During the visit, there was a series of group activities. This first one was deciding where you would spend a ‘government budget’ of £100. The choices were education, health, defence, welfare and benefits, housing and environment, transport, public order and safety, culture and sport and international aid.

It wouldn’t surprise you to see education and health coming out on top. Defence came seconded to bottom and that did not really surprise me. However, international aid came bottom, and when I asked why, the student group said we should make sure our services are sorted first. It was very interesting to hear their logic on the other areas too. The students really had good points to make.

I am very keen to support Bite the Ballot’s campaign to encourage young people to get involved and make sure their voice is heard. Winston Churchill once said “Democracy is the worst form of government, except for all the others.” We should also remember those who gave their lives to ensure that we are free to vote as we wish, it is important that we take on that responsibility and encourage others to make sure their voice is heard.

Young people can register to vote from the age of 16. My view is if you can register to vote at 16, then you should be able to vote at 16. The Scottish Referendum has shown how well the 16/17 old vote works, and I hope the Government brings in legislation to lower the voting age.

IMG_4616.JPGTo find out more about BTB online presence go to HERE

BTB also wants to hear from schools, colleges, youth clubs or universities who are interested in getting BTB to come along and run a session on “The Basics”. If you are interested, email BTB at and help us in the fight to create a better democracy.

Registering to vote has never been easier. All you need is your address and your National Insurance number and go to HERE

Devon and Cornwall Police to increase the use ofAutomatic Number Plate Recognition cameras in Cornwall.

Devon and Cornwall Police are working with Cornwall Council in a joint initiative to increase the use of Automatic Number Plate Recognition (ANPR) cameras in Cornwall. The reason for this is to help meet the aims of both organisations in a period of budgetary pressures. The plan is to extend the existing camera network with another 27 cameras in locations across the county. These cameras will be fully funded by Devon & Cornwall Police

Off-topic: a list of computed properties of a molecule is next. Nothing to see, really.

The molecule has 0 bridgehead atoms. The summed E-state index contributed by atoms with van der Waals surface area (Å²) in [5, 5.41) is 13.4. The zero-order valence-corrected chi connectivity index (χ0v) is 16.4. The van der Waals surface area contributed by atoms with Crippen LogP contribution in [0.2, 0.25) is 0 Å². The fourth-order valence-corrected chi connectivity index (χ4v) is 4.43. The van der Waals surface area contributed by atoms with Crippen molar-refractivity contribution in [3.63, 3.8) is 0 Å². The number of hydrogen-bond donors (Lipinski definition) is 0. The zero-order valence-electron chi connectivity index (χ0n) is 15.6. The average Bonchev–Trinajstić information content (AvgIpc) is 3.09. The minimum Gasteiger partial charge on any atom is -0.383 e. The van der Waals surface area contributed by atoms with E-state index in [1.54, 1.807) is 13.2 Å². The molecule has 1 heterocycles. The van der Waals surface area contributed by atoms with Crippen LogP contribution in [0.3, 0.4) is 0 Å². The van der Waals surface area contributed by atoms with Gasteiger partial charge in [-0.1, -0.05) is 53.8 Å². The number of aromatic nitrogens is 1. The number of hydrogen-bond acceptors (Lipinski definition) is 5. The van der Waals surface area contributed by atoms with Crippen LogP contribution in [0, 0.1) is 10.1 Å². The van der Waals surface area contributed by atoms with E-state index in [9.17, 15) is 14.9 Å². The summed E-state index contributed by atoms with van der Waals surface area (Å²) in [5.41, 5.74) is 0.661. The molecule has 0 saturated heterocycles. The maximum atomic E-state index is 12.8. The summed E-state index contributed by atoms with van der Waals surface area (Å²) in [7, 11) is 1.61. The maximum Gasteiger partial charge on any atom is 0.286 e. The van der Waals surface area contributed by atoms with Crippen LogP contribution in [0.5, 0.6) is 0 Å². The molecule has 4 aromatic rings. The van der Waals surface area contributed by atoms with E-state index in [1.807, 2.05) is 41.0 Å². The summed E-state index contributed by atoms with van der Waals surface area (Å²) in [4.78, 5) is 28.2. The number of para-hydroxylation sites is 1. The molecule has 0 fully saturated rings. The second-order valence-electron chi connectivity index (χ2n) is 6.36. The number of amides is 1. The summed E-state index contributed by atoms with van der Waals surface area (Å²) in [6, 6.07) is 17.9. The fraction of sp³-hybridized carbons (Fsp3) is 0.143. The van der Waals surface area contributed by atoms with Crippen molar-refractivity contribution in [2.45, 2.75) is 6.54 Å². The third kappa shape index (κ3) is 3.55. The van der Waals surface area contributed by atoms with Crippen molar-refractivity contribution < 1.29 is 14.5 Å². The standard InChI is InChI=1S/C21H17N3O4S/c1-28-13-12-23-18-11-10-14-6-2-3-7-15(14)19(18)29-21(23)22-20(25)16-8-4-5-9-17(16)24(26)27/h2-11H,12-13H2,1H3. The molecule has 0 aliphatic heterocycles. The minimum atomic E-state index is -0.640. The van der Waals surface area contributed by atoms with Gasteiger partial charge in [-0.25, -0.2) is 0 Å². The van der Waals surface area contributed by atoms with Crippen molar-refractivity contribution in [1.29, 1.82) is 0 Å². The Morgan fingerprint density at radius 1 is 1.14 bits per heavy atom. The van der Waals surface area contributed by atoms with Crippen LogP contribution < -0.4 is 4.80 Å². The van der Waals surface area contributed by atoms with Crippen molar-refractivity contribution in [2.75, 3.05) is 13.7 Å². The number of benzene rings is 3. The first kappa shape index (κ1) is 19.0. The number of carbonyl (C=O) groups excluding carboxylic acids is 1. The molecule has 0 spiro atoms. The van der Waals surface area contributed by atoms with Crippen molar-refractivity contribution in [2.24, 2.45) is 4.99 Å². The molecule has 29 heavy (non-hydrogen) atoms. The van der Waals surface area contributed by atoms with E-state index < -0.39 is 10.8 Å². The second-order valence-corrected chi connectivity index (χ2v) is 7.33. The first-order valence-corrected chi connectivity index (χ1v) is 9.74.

Before the increased expansion of ANPR cameras, Devon & Cornwall Police are holding a series of roadshows combining police ANPR vehicles and police motorcycles to demonstrate the system with representatives from both themselves and Cornwall Council’s Transport and Technology team.

Dates and venues for the roadshows are:

Monday 24 November 10.00 – 16.00 Lemon Quay, Truro
Tuesday 25 November 10.00 – 14.00 Asda, St Austell
Wednesday 26 November 10.00 – 14.00 Sainsbury’s, Newquay
Thursday 27 November 10.00 – 14.00 Morrison’s, Bodmin
Friday 28 November 10.00 – 14.00 Tesco, Callington

It is a shame there are no demonstrations West of Truro. As I am sure citizens West of Truro would be interested in seeing how this technology works. Though, you might say the demonstrations are not taking place in the West because the ANPR cameras are being installed East of Truro…..

Should Cornwall Council raise Council Tax above 2%?

The Cabinet and the wider membership of the Council are currently in the process of deciding the budget for 2015/16 and up to 2018. I have said before, this budget is going to be very difficult. As having to find savings of £196m or losing one take one-third of your budget will mean services will be affected.

Setting the budget is made more difficult by the government imposing a 2% cap on the maximum a primary local authority can raise Council Tax. I have never been supportive of an ad-hoc raise, as any raise has to be justified, but when you are faced with such draconian cuts in the face of increased demand, it would be helpful if a Council had the ability to raise income that helps supports services.

The Government talks of devolution and handing powers down to Councils, but when it comes to setting a budget the Government hog-ties a local authority on setting its budget. It should not be up to Westminster in settling the a Council Tax figure, but the local authority.

The current legislation is if a local authority wants to go above the 2% cap, then it needs to hold a public referendum. 

One of the issues of holding a referendum is the sheer costs of running one. In Cornwall’s case we would not get much change out of £1.2m if Cornwall Council held a stand-alone referendum. Raising Council Tax by 1% would bring in an income of roughly £2.2m. So going 1% above would not really stop so many of the service reductions. If you want to help mitigate the impact of the reduced funding, the Council would need to look at a larger increase. For arguments sake, a 6% rise would net you £9.086m.

Even if the local authority wanted to raise it above the 2% it would have to convince the public to agree and vote yes. If you held a stand-alone referendum and lost, you would have to find additional savings to cover the cost of the referendum.